A guide to South African indigenous trees| Stodels Garden Centre

A guide to South African indigenous trees

8th October 2008

Trees provide shade, privacy, attractive foliage and beautiful flowers, and they also improve air quality, reduce noise and hide undesirable views. If you plant an indigenous tree, it will also work that much harder to attract birds and butterflies to your garden, while being far more drought-resistant than an exotic tree species.


A tree, or plant, is indigenous to a region or area if it grew and evolved there through natural processes. Benefits of planting indigenous varieties include the fact that it is often much hardier and more attractive to the local wildlife. 


The Marula Tree (Sclerocarya birrea): This deciduous tree grows most comfortably on sandy loam soils. It grows up to 18m tall and produces flowers from September to November, bearing plum-sized, vitamin C-rich fruit from January to March. 

The Kei Apple (Dovyalis caffra): This tree has glossy green leaves and long, sharp thorns, making it an excellent choice for boundary walls where you require extra security. If you plant both a male and female plant in your garden, you’ll be rewarded with bright yellow fruit in February. The fruit is both delicious and attractive.

The Tree Wisteria (Bolusanthus speciosus): A wisteria is one of the prettiest of spring-flowering trees and likes a sunny spot with well-draining soil. It is a deciduous tree that can reach a height of up to 7m and produces attractive pea-shaped mauve flowers in spring and summer.

The Pompom Tree (Dais cotinifolia): This stunning, sun-loving tree produces masses of purple or pink pompom-shaped flowers in midsummer. It is a hardy, quick-growing species and a good choice for small gardens – it only grows up to 7m.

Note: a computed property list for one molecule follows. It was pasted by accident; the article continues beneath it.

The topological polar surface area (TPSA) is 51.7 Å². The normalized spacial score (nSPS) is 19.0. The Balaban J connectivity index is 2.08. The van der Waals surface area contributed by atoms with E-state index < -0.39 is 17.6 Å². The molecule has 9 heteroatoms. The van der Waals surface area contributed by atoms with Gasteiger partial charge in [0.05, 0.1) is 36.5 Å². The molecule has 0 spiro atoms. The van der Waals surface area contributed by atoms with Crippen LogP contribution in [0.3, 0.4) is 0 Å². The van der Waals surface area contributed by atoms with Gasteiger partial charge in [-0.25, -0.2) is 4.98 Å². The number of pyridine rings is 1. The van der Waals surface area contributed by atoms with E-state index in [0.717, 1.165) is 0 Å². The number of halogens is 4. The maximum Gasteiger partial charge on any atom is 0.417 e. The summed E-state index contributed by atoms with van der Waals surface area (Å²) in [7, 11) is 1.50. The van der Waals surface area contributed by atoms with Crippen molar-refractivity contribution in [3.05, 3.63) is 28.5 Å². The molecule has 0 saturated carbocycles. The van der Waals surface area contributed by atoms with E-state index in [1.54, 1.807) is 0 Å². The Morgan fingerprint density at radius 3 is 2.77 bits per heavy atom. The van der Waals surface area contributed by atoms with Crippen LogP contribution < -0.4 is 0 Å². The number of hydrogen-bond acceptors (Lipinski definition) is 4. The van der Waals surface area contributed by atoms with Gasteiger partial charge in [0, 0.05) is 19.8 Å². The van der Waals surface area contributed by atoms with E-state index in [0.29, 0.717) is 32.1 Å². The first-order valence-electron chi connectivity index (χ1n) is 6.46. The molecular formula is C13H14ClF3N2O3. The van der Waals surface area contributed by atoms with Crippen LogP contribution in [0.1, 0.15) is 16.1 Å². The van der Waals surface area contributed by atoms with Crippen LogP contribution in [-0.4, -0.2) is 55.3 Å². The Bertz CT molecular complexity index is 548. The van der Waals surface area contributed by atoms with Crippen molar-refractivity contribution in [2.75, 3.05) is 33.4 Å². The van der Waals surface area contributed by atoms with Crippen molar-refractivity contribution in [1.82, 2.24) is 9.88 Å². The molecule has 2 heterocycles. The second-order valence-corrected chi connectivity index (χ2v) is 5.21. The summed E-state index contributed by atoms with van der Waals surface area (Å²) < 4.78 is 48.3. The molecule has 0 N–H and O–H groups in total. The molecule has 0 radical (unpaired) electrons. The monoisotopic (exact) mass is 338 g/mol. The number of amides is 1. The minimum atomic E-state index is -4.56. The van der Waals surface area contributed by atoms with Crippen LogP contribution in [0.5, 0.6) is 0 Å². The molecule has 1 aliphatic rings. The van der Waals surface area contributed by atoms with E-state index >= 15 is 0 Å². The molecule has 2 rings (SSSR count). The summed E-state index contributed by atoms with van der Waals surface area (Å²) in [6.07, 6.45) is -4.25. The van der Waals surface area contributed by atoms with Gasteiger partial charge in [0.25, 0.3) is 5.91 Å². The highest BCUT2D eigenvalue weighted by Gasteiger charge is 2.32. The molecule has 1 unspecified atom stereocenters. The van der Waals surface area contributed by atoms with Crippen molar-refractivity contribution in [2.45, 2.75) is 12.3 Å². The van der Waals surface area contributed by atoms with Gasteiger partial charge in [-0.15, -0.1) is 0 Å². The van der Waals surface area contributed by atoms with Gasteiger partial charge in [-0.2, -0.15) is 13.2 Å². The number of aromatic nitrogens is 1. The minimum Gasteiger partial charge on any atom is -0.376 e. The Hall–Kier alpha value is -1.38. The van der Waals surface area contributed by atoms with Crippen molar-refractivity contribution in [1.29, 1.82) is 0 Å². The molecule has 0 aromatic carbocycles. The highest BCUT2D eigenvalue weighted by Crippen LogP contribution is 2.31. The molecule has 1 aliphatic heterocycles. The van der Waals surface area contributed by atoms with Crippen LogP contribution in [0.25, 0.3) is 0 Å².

The Wild Pear (Dombeya rotundifolia): If you’re looking for something fast-growing, this is the tree for you. After shedding its leaves in autumn, it comes into bloom in late winter or spring with a burst of white or pink blossoms. It likes a sunny spot and grows 4–6m, but can grow taller. 

The Fever Tree (Vachellia xanthophloea): This tree grows 12–15m tall, with an 8–10m wide spread, so it’s perfect for gardens with lots of room. The smooth bark is a bright yellow-green, birds love nesting in its branches and butterflies are attracted to the yellow fluffy blossoms that appear in spring and early summer.

Gardenia (Gardenia thunbergia): This starry-flowered tree has pale grey bark and heavily perfumed, cream-white flowers from October to March, followed by egg-shaped grey-green fruit. It can be grown as a shrub or tree (2–5m).

Wild gardenia (Rothmannia capensis): This tree grows up to 6m high and has a spread of 4m, so it’s suitable for smaller gardens. The beautiful creamy-white, bell-shaped flowers with maroon markings in the centre are borne in summer, from December to February, and are very fragrant. Fruit appears later and will attract birds.

September bells (Rothmannia globosa): This is a spring-flowering, semi-evergreen tree with dark green leaves and sweetly scented, cream-white, bell-shaped clusters of flowers.

Bladdernut or Swartbas (Diospyros whyteana): This tree has a neat growth habit, glossy dark green leaves and small, white, bell-shaped flowers in spring, followed by fruit enclosed in papery cases that attract birds. It grows in semi-shade or full sun and is an excellent tree for a small garden. It can also be grown as a shrub and makes an attractive bonsai.

Cape chestnut (Calodendrum capense): This tree is suitable for a large garden, as it grows as tall as 10m or more, providing a canopy of welcome shade in summer. Large pink flowers with narrow, curved petals cover the tree in midsummer. It is deciduous in areas with cold winters.

Sagewood (Buddleja salviifolia): This is a shrub that is often trained as a small tree with panicles of nectar-rich lilac flowers in spring, attracting butterflies and other insects to your garden. The leaves are dark green and silver-white underneath.

Wild laburnum (Calpurnia aurea): This is an attractive, quick-growing shrub or small 3–4m tree with trusses of yellow, pea-shaped flowers in midsummer and sometimes through the year.

Boerbean (Schotia brachypetala): This is an attractive shade tree that sheds its leaves in late winter before the dainty, cup-shaped red flowers appear in spring to provide a feast for nectar-feeding birds. In gardens, the boerbean usually reaches a height and spread of about 7m.

Fuchsia (Halleria lucida): This tree makes an attractive feature tree in the garden, with a height and spread of 5m. Orange-red flowers grow on the older wood of the main trunk and larger branches and they attract sunbirds and bees.